A majority of Canadians receive pharmaceutical coverage either through government funded plans or through private health insurance coverage.
Approximately twenty million Canadians rely on private plans for coverage, others rely on provincial and territorial plans and a few pay directly out-of-pocket for prescription medicines.
It’s important to develop a system that leads to open, rapid access to medicines; that allows physicians to prescribe the most effective treatment plans possible.
Public plans are paid for and administered by provincial and territorial governments. Most plans cover medicines and vaccines for eligible groups, including seniors, recipients of social assistance and individuals with conditions that are associated with high drug costs. Many public plans also have programs to cover the costs of certain types of medicines or to cover individuals with particular health conditions like diabetes or cancer, for example. Public plans also cover medicines administered in hospitals.
Insurance companies create benefit plans which are offered to employees by their employers. Benefit plans that cover innovative medicines and vaccines help employers support the health and wellness of their employees and their families. Benefit plans allow employers to sustain a healthy and productive workplace and help them retain quality employees, improve morale and demonstrate social responsibility.
The maximum allowable prices of all patented medicines in Canada are set by a federal agency, the Patented Medicines Prices Review Board. The PMPRB sets the acceptable limit for the price of new medicines. The price ceiling is set based on its assessment of the therapeutic value a product brings, and by doing a comparison of prices with the price of existing, marketed products and prices for these products in other countries.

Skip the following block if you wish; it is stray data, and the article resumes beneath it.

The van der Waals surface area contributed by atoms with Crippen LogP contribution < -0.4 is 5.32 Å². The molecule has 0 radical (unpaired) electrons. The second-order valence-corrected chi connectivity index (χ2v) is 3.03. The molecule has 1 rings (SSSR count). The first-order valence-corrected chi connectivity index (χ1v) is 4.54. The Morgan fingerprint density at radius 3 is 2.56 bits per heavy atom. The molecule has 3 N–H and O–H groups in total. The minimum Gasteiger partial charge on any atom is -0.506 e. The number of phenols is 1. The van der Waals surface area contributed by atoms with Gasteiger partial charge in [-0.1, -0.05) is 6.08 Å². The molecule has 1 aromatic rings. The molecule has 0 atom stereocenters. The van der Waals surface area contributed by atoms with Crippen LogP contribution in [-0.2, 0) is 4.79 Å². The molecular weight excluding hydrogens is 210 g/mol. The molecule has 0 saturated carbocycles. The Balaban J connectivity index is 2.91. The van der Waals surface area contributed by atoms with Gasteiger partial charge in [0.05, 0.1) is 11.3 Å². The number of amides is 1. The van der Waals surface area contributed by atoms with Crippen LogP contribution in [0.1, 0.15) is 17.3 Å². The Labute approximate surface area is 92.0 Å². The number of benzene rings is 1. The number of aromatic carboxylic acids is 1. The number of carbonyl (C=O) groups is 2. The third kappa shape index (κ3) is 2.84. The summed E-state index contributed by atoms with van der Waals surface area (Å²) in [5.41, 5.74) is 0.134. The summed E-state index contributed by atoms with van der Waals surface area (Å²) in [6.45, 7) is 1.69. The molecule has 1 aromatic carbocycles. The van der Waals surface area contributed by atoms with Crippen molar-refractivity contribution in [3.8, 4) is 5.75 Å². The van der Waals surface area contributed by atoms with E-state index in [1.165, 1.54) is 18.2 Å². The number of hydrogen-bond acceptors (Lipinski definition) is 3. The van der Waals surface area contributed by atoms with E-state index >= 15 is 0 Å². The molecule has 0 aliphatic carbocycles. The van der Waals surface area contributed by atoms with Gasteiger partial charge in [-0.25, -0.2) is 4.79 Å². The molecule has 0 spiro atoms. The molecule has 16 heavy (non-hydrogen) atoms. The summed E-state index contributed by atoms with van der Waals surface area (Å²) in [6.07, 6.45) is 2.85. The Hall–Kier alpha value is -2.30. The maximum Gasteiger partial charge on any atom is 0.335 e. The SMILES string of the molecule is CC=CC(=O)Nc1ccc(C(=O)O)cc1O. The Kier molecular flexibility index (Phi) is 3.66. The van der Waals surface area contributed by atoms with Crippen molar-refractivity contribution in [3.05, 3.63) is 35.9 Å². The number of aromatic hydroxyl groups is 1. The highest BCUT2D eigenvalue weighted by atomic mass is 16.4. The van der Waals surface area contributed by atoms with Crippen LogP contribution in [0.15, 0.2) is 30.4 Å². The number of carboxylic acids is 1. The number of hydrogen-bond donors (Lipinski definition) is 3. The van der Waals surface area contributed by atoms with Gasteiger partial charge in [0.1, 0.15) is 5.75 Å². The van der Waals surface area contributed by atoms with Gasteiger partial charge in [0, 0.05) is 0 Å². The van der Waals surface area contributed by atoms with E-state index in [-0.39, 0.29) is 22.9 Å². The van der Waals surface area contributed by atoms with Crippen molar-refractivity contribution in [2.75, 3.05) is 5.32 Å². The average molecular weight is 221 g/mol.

After the PMPRB sets the acceptable limit, health plans, like those of the provinces and territories or private insurers, negotiate with manufacturers on the cost.
Before covering a medicine or vaccine, public plans also conduct an assessment of the value of the product. This assessment is undertaken by the Canadian Agency for Drugs and Technologies in Health (CADTH) and sometimes also by their own organizations within the province or territory.
Provincial and territorial governments face significant pressure when establishing health budgets and policy. Provinces and territories may negotiate Product Listing Agreements with pharmaceutical companies to provide patients access to innovative medicines. Canada’s innovative pharmaceutical companies have a crucial role to play in helping governments achieve their healthcare goals.